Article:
Pi may be safe from Meltdown and Spectre

For help with the bus itself (not a specific product).
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Joined: Sun Sep 18, 2016 6:07 pm

Pi may be safe from Meltdown and Spectre

Postby rpu_bus » Fri Jan 05, 2018 2:22 pm

Pi Zero is a ARM1176. Eben Upton has done a good write-up on the issue.


Also I guess the the Cortex-A7, and A53 (Pi2 and Pi3) do not do out-of-order speculative execution. ARM is saying that the Cortex-A8, -A9, -A15, -A17, -A57, -A72, and -A75 are impacted.


So most of the Ti Sitara processors have vulnerabilities


The Asus Tinker Board has an -A17 which is vulnerable


The Pine64 ROCK64 4K60P has an -A53 like the Pi3.

I wonder if ARM can update there microcode to disable out-of-order speculative execution features (I think that is the plan for x86 from Intel and AMD). Script kiddies will have fun with this, so backup now. Firefox seems to have quickly turned off a lot of stuff that is a door for these features.

Apple stuff is not listed so that is good... right?


That smells bad, I guess Apple's cores are for Apple alone so ARM will not say much about them.

My Windows 10 computer got an update, but I know more will be on the way. Ubuntu computers should see them soon.
Last edited by rpu_bus on Mon Jan 08, 2018 10:20 pm, edited 3 times in total.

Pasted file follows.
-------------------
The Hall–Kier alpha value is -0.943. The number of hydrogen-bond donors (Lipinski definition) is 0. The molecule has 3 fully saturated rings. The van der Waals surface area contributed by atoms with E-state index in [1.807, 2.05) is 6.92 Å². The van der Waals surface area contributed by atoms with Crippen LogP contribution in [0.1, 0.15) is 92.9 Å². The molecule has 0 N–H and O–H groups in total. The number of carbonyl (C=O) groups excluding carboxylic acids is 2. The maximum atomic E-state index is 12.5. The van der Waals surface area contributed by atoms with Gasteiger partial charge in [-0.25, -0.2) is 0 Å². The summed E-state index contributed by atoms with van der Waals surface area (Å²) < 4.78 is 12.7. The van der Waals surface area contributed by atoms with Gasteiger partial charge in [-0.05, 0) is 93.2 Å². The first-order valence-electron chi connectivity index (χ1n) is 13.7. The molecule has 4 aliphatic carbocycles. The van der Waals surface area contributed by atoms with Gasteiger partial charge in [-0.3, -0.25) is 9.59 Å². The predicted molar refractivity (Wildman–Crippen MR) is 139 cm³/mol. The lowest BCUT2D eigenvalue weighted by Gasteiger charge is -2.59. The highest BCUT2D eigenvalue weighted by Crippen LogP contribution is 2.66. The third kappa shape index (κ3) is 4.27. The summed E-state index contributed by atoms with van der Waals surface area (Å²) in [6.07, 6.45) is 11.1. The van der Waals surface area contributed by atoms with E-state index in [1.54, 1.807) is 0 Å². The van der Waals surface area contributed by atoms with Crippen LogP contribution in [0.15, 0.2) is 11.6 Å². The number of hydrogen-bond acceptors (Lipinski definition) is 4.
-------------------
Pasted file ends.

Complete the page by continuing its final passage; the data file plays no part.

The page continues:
Posts: 210
Joined: Sun Sep 18, 2016 6:07 pm

Re: Pi may be safe from Meltdown and Spectre

Postby rpu_bus » Wed Jan 10, 2018 10:35 pm

I update my Ubuntu 17.10 laptop and a old box at my test bench and they seem fine, I had some oddness with the the 16.04 I use for some long term testing (well it has been off more than on after figuring out the solar charge controller was a bad idea). A second round of updates for 16.04 became available in a few hours and now it seems fine also.

From a Linux developer Blog


The problem has been around for something like twenty years and now that I have seen it, it looks obvious. How can things be like that, one second it looks invincible and the next it is an illusion. Is it because I learn to fish by watching others fish, and then end up fishing without any understanding of what I am doing or what the act of fishing is doing (I'm not saying fishing is bad. wait... are my?).

My projects are more about micro controllers. I started with Arduino which uses C++ but I started to shift to C after a year or so. The reason was basically that I did not like how C++ was using heap memory (it was a long road to arrive at that dislike). For some time I was angry at Arduino because I had put on those rose color glasses and stepped into the world thinking it was full of wonderful and good ideas. That was not what I found, but I did find a community that was often helpful, and that makes up for much of what I consider to be structural problems with advocating C++ for bare metal use with micro controllers.

I would like to see the Arduino IDE move away from C++ for these things, or at least make both C and C++ an option.

I have looked at MicroPython and CircuitPython and think it is going to be a much better starting point for learning. They are built on the bare metal microcontrollers with C, so that has the added bonus of less exposure to bad ideas for the learner.

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